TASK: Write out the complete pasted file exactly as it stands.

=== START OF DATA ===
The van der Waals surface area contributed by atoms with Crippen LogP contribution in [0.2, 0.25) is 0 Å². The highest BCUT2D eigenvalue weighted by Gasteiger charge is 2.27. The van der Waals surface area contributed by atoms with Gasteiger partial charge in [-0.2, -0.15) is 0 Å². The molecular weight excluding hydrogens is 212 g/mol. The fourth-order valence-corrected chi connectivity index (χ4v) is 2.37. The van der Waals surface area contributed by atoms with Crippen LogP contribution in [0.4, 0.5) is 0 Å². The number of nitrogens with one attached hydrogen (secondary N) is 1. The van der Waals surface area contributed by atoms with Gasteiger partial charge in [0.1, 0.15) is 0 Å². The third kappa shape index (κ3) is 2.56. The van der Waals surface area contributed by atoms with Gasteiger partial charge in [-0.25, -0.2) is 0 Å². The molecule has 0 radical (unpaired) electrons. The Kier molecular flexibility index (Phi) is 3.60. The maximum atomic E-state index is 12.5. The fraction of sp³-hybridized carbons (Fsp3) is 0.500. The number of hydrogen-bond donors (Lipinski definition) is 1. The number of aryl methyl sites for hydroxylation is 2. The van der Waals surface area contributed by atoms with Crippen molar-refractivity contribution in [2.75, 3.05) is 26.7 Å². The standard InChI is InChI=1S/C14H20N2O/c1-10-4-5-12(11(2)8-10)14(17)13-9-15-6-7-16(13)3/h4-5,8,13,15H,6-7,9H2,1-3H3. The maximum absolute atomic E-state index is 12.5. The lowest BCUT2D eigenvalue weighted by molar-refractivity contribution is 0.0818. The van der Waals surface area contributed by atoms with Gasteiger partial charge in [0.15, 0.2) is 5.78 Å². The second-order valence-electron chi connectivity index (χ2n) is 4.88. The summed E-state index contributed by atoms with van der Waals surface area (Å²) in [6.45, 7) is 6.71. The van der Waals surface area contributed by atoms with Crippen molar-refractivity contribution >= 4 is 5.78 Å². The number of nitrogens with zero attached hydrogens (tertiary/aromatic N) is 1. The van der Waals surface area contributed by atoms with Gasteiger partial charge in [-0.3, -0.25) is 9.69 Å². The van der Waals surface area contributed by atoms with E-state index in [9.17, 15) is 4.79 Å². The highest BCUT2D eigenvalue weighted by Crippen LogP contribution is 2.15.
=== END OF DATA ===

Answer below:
The van der Waals surface area contributed by atoms with Crippen LogP contribution in [0.2, 0.25) is 0 Å². The highest BCUT2D eigenvalue weighted by Gasteiger charge is 2.27. The van der Waals surface area contributed by atoms with Gasteiger partial charge in [-0.2, -0.15) is 0 Å². The molecular weight excluding hydrogens is 212 g/mol. The fourth-order valence-corrected chi connectivity index (χ4v) is 2.37. The van der Waals surface area contributed by atoms with Crippen LogP contribution in [0.4, 0.5) is 0 Å². The number of nitrogens with one attached hydrogen (secondary N) is 1. The van der Waals surface area contributed by atoms with Gasteiger partial charge in [0.1, 0.15) is 0 Å². The third kappa shape index (κ3) is 2.56. The van der Waals surface area contributed by atoms with Gasteiger partial charge in [-0.25, -0.2) is 0 Å². The molecule has 0 radical (unpaired) electrons. The Kier molecular flexibility index (Phi) is 3.60. The maximum atomic E-state index is 12.5. The fraction of sp³-hybridized carbons (Fsp3) is 0.500. The number of hydrogen-bond donors (Lipinski definition) is 1. The number of aryl methyl sites for hydroxylation is 2. The van der Waals surface area contributed by atoms with Crippen molar-refractivity contribution in [2.75, 3.05) is 26.7 Å². The standard InChI is InChI=1S/C14H20N2O/c1-10-4-5-12(11(2)8-10)14(17)13-9-15-6-7-16(13)3/h4-5,8,13,15H,6-7,9H2,1-3H3. The maximum absolute atomic E-state index is 12.5. The lowest BCUT2D eigenvalue weighted by molar-refractivity contribution is 0.0818. The van der Waals surface area contributed by atoms with Gasteiger partial charge in [0.15, 0.2) is 5.78 Å². The second-order valence-electron chi connectivity index (χ2n) is 4.88. The summed E-state index contributed by atoms with van der Waals surface area (Å²) in [6.45, 7) is 6.71. The van der Waals surface area contributed by atoms with Crippen molar-refractivity contribution >= 4 is 5.78 Å². The number of nitrogens with zero attached hydrogens (tertiary/aromatic N) is 1. The van der Waals surface area contributed by atoms with Gasteiger partial charge in [-0.3, -0.25) is 9.69 Å². The van der Waals surface area contributed by atoms with E-state index in [9.17, 15) is 4.79 Å². The highest BCUT2D eigenvalue weighted by Crippen LogP contribution is 2.15.